Broadway B.O. rose $731,295 — or 7% — over the previous week to produce a total of $11,031,607 for 27 shows. For the first time, however, the 2000-2001 season failed to outpace the previous season, which saw its tally for 28 shows hit $12,209,855 during the week of March 6, 2000.
The shortage of popular new tuners continues to dampen overall B.O., with four of Broadway’s biggest venues still empty. Then there is the weather, which has proved much less cooperative this winter.
Surprisingly, few shows with Monday perfs saw a decline in their overall box office figures despite the snowstorm that hit the East Coast last week. Only “The Phantom of the Opera” took a minor punch, dipping $15,317. Otherwise, there was good news for “Les Miserables” (up $32,66), “Rent” (up $48,189) and “Fosse” (up $65,260), which headlined Ben Vereen and Ann Reinking for a limited engagement.
Also up, “Annie Get Your Gun” gained $69,298 to finish with $644,467 on a gross potential of $910,495. Recovering from its lowest session to date, “The Music Man” rose $64,124 to close at $476,624 on its $640,616 G.P.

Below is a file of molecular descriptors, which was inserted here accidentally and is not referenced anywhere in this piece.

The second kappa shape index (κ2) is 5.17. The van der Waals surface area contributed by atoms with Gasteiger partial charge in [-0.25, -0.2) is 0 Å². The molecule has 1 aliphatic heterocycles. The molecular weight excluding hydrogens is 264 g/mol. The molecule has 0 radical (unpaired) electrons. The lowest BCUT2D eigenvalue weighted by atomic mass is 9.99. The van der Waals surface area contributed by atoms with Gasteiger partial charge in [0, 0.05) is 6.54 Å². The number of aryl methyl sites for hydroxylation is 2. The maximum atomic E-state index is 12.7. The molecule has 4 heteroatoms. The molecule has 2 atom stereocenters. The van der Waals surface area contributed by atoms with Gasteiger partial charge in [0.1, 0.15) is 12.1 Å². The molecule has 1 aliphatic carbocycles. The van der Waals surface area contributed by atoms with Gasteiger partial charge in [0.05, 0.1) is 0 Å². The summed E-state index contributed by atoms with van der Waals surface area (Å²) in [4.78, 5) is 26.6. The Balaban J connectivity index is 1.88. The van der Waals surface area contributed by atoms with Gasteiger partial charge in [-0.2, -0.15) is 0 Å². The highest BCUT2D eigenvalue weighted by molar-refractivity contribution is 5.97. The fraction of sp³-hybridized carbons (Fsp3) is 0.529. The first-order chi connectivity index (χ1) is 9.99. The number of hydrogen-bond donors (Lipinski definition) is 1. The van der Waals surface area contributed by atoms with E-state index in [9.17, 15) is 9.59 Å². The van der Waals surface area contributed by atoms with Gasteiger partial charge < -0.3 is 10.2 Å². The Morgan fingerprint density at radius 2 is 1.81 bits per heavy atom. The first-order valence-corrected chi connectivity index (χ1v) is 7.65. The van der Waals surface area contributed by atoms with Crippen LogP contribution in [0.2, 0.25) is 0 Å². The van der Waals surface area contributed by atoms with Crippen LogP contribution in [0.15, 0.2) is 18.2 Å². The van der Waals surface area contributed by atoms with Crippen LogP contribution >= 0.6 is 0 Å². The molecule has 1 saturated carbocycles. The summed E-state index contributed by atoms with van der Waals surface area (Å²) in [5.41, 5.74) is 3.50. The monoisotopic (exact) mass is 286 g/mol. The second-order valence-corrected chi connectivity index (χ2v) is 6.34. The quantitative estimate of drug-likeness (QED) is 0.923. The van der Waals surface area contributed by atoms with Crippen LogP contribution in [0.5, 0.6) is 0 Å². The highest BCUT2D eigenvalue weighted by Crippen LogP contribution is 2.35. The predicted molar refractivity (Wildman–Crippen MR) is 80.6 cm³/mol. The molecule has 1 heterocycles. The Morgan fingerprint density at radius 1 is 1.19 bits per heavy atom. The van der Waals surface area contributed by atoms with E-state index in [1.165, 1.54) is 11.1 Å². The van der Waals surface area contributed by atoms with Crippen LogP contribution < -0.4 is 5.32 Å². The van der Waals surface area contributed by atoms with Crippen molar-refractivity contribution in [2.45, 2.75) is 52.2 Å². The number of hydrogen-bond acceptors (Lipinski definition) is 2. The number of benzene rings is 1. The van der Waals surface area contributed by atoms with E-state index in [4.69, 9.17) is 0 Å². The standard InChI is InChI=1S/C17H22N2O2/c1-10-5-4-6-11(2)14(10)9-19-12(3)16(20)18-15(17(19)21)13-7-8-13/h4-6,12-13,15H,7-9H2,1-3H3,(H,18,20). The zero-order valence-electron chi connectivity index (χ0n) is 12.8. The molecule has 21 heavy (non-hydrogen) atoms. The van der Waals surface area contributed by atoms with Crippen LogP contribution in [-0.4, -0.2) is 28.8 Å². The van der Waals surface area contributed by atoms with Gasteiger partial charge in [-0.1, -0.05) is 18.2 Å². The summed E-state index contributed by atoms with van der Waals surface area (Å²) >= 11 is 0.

Most of the B.O. slumps came from heavily comped shows in previews, including “A Class Act” (down $11,346), “Design for Living” (down $17,572) and “Judgment at Nuremburg” (down $26,214). In its first full week of previews, “Invention of Love” went from playing four perfs to eight, and had an additional $95,206 to show for it. The play wrapped the week at $191,341. The previewing “Follies” clocked in its first four perfs, which produced a tally of $207,649.
Most shows doing regular-perf duty simply marked time. Minor four-figures declines were recorded by “Cabaret,” “Proof” and “The Lion King,” which played to 101.20% capacity. “Cabaret” took second place at 96.20%, with “Beauty and the Beast” in third at 95.75%.